27 Apr Flying Foxes: Byron Bay Wildlife Hospital Treats the Puppies of the Sky
Since its official opening in September 2020, Byron Bay Wildlife Hospital has provided treatment and medical care for over 500 wildlife patients, including mammals, birds, reptiles and amphibians.
One day in late January, not one but three flying foxes were brought to the mobile hospital’s world-renowned vet team. Although a mobile veterinary clinic isn’t the resort accommodation a flying fox intends to visit, these three received medical ‘spa’ treatments that put them well on their way to rehabilitation and release.
“Flying foxes are such neat animals,” says Byron Bay Wildlife Hospital’s foundation veterinarian Dr Bree Talbot. “They’re like little sky puppies – gentle and personable and deserving of just as much love and attention as any other animal. It’s quite sad they’re misunderstood. There’s a preconceived idea that they all carry diseases and want to bite you.”
The flying mammal trio quickly stole Dr Bree and the vet nurses’ hearts. It was hard not to fall in love with them, peering out of blankets with their attentive eyes and smooth facial bone structures. “What I loved most about having them here was that they were just as curious of us as we were of them. This is true for most little bats that come into the mobile wildlife hospital, and they don’t seem to understand the importance they have in the wild.”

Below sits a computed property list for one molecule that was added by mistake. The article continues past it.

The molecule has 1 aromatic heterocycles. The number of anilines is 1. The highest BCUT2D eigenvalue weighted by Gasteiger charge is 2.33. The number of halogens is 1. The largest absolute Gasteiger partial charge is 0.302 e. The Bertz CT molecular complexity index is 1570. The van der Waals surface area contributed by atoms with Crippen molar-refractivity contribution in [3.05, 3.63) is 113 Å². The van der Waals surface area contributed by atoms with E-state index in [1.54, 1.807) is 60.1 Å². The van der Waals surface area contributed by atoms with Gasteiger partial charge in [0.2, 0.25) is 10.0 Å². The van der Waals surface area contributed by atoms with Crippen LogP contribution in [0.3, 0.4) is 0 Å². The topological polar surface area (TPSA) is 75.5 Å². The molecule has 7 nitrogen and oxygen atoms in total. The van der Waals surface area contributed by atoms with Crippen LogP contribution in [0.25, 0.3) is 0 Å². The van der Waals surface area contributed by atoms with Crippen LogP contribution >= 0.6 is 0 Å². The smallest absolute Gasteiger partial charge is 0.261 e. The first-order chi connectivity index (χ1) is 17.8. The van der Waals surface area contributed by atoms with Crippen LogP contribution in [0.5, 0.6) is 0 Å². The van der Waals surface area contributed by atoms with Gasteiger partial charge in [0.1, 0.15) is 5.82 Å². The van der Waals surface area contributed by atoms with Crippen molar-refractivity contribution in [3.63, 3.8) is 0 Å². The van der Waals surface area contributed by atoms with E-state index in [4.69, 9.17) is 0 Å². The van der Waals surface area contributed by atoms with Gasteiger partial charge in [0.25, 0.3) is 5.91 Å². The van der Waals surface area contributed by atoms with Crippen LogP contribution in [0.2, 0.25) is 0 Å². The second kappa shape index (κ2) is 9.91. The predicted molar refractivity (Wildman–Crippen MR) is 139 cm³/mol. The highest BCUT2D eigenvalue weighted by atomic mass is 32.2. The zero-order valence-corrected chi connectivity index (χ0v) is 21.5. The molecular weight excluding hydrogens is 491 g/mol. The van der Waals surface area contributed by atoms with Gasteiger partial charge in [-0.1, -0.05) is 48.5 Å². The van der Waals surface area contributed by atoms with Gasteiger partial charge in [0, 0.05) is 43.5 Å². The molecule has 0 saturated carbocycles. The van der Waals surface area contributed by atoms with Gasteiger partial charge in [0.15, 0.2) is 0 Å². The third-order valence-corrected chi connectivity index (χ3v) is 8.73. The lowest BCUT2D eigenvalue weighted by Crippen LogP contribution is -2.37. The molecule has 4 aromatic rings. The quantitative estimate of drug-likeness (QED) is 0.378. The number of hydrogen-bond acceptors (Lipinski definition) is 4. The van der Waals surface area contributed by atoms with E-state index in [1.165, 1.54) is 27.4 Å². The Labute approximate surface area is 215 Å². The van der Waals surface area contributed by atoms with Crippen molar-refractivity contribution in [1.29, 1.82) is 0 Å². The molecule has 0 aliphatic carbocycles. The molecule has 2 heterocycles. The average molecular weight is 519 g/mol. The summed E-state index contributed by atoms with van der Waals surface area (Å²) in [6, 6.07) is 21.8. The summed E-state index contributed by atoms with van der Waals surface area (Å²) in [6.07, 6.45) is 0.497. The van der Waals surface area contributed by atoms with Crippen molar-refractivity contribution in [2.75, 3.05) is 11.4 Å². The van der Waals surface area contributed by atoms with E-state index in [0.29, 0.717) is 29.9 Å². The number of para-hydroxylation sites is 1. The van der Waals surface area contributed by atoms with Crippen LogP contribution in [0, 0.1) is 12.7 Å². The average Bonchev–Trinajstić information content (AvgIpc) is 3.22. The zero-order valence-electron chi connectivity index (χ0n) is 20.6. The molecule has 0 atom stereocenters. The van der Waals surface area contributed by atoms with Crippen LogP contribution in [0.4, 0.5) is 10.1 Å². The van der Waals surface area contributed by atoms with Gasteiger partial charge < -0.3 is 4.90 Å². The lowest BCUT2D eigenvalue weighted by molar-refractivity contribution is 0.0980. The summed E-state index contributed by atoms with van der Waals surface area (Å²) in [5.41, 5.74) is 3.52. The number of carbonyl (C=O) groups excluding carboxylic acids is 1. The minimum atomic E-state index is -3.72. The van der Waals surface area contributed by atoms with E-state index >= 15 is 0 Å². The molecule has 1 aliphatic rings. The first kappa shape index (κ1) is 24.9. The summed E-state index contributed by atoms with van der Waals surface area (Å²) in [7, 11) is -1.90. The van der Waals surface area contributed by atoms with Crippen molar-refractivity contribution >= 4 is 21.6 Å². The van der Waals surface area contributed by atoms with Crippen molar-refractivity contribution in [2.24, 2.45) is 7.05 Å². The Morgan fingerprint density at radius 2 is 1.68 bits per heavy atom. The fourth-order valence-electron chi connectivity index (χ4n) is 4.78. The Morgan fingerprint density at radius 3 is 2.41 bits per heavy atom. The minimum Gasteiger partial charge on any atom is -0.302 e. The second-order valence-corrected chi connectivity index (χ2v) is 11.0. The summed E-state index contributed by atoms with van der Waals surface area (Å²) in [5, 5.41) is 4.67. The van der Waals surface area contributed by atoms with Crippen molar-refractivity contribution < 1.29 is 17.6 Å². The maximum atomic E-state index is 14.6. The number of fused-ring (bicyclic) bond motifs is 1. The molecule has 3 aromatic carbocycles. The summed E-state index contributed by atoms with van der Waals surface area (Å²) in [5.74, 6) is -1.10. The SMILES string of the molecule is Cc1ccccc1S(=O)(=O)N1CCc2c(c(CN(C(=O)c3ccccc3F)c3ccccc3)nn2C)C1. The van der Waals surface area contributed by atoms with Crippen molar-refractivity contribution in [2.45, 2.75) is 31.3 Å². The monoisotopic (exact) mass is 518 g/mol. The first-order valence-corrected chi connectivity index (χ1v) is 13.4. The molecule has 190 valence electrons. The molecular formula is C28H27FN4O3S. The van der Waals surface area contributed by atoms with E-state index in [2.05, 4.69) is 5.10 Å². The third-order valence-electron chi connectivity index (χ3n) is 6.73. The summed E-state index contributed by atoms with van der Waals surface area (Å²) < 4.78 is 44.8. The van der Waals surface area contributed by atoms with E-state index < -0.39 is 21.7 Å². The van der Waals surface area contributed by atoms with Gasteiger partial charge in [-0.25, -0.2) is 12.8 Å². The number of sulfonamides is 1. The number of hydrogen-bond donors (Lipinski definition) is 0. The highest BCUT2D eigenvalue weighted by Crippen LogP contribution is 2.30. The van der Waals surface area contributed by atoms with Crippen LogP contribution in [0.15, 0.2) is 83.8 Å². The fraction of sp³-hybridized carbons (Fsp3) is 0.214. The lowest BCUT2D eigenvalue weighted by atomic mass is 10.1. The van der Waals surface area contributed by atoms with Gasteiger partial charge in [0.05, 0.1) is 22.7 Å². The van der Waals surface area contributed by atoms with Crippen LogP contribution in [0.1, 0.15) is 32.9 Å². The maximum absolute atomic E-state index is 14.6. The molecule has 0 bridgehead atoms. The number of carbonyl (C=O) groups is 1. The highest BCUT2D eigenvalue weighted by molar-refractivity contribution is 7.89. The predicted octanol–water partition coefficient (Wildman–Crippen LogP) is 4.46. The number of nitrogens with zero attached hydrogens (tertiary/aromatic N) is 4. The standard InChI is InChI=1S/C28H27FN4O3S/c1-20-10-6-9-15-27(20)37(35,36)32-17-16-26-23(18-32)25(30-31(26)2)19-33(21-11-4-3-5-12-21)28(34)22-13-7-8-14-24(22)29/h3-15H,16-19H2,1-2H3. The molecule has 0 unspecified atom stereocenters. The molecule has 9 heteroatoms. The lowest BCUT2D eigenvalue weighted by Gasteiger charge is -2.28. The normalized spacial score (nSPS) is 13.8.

There are two types of flying foxes native to New South Wales’s Northern Rivers area, the grey-headed and black flying foxes, and they play a vital role in local, natural ecosystems. Wildlife hospitals are seeing more and more of them because of habitat loss and urbanisation. Many of their flying fox patients are victims of barbed wire and fruit net entanglements. “We also see a lot of orphans whose mums have been electrocuted on power lines, and the babies have dropped off,” says Dr Bree.
Luckily the vet team can respond immediately to flying foxes because of required vaccinations. Thanks to the Foundation for National Parks and Wildlife, Byron Bay Wildlife Hospital received a Wildlife Heroes Rabies Vaccination Grant to help with rabies vaccinations for the team and future staff and volunteers. “We are so grateful to them,” says Dr Bree, “because these required vaccinations aid in the important work of caring for one of our most prolific pollinators. We love helping our sky puppies!”